QU Normae

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QU Normae
Norma constellation map.svg
Red circle.svg
Location of QU Normae (circled)
Observation data
Epoch J2000.0      Equinox J2000.0 (ICRS)
Constellation Norma
Right ascension 16h 29m 42.32668s[1]
Declination −46° 14′ 35.6022″[1]
Apparent magnitude (V) 5.37[2] (5.27 - 5.41[3])
Spectral type B1.5 Iap[4]
U−B color index −0.44[2]
B−V color index +0.62[2]
Variable type α Cyg[3]
Radial velocity (Rv)−14.80 ± 3.2[5] km/s
Proper motion (μ) RA: −4.54[1] mas/yr
Dec.: −1.51[1] mas/yr
Parallax (π)1.79 ± 0.70[1] mas
Distanceapprox. 1,800 ly
(approx. 600 pc)
Absolute magnitude (MV)−7.50[6]
Mass43[7] M
Radius58[8] R
Luminosity417,000[6] L
Surface gravity (log g)2.00[7] cgs
Temperature17,000[7] K
Rotational velocity (v sin i)44[7] km/s
Other designations
QU Normae, HD 148379, HIP 80782, HR 6131, CD−45°10697
Database references

QU Normae, also known as HR 6131, is a blue supergiant star in the constellation Norma. It is also a variable star, thought to be an α Cyg variable.

The apparent magnitude of QU Normae varies somewhat irregularly between 5.27 and 5.41. The General Catalogue of Variable Stars quotes a period of 4.818 days,[3] but other research only shows likely periods longer than 10 days.[9]

QU Normae has a spectral type B1.5 Ia, a luminous supergiant that has swollen and cooled off the main sequence. Surface abundances suggest that it has not yet passed through a red supergiant phase.[6] Around 1,820 light-years distant, it shines with a luminosity approximately 417,000 times that of the Sun and has a diameter around 58 times that of the Sun.


  1. ^ a b c d e Van Leeuwen, F. (2007). "Validation of the new Hipparcos reduction". Astronomy and Astrophysics. 474 (2): 653. arXiv:0708.1752. Bibcode:2007A&A...474..653V. doi:10.1051/0004-6361:20078357.
  2. ^ a b c Ducati, J. R. (2002). "VizieR Online Data Catalog: Catalogue of Stellar Photometry in Johnson's 11-color system". CDS/ADC Collection of Electronic Catalogues. 2237. Bibcode:2002yCat.2237....0D.
  3. ^ a b c Samus, N. N.; Durlevich, O. V.; et al. (2009). "VizieR Online Data Catalog: General Catalogue of Variable Stars (Samus+ 2007-2013)". VizieR On-line Data Catalog: B/gcvs. Originally published in: 2009yCat....102025S. 1. Bibcode:2009yCat....102025S.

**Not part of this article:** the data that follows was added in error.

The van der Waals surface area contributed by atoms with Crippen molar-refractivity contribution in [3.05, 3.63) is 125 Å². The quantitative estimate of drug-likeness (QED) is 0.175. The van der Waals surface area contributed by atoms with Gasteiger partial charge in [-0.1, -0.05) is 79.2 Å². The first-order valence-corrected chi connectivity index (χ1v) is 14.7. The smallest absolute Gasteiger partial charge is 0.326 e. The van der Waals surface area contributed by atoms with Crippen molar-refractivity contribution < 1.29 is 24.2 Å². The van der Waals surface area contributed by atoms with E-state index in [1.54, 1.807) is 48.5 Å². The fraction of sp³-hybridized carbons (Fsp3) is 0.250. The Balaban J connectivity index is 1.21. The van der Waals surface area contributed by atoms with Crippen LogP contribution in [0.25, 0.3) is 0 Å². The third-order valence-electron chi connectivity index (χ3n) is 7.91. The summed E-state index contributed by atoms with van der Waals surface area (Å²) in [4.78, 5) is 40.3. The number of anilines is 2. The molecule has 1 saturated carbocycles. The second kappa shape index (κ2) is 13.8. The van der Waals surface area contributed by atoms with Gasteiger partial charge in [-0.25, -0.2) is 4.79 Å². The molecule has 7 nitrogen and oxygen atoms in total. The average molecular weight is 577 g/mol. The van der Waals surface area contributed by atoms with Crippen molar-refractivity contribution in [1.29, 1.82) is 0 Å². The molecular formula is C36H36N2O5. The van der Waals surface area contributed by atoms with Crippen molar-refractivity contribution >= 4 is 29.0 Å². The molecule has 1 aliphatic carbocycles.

4. ^ Chini, R.; Hoffmeister, V. H.; Nasseri, A.; Stahl, O.; Zinnecker, H. (2012). "A spectroscopic survey on the multiplicity of high-mass stars". Monthly Notices of the Royal Astronomical Society. 424 (3): 1925. arXiv:1205.5238. Bibcode:2012MNRAS.424.1925C. doi:10.1111/j.1365-2966.2012.21317.x.
  5. ^ Gontcharov, G. A. (2006). "Pulkovo Compilation of Radial Velocities for 35 495 Hipparcos stars in a common system". Astronomy Letters. 32 (11): 759. arXiv:1606.08053. Bibcode:2006AstL...32..759G. doi:10.1134/S1063773706110065.
  6. ^ a b c Lennon, D. J.; Dufton, P. L. (1986). "Evolutionary effects on the surface abundances of an early-type supergiant". Astronomy and Astrophysics. 155: 79. Bibcode:1986A&A...155...79L.
  7. ^ a b c d Fraser, M.; Dufton, P. L.; Hunter, I.; Ryans, R. S. I. (2010). "Atmospheric parameters and rotational velocities for a sample of Galactic B-type supergiants". Monthly Notices of the Royal Astronomical Society. 404: 1306. arXiv:1001.3337. Bibcode:2010MNRAS.404.1306F. doi:10.1111/j.1365-2966.2010.16392.x.
  8. ^ Van Leeuwen, F.; Van Genderen, A. M.; Zegelaar, I. (1998). "Hipparcos photometry of 24 variable massive stars (α Cygni variables)". Astronomy and Astrophysics Supplement Series. 128: 117. Bibcode:1998A&AS..128..117V. doi:10.1051/aas:1998129.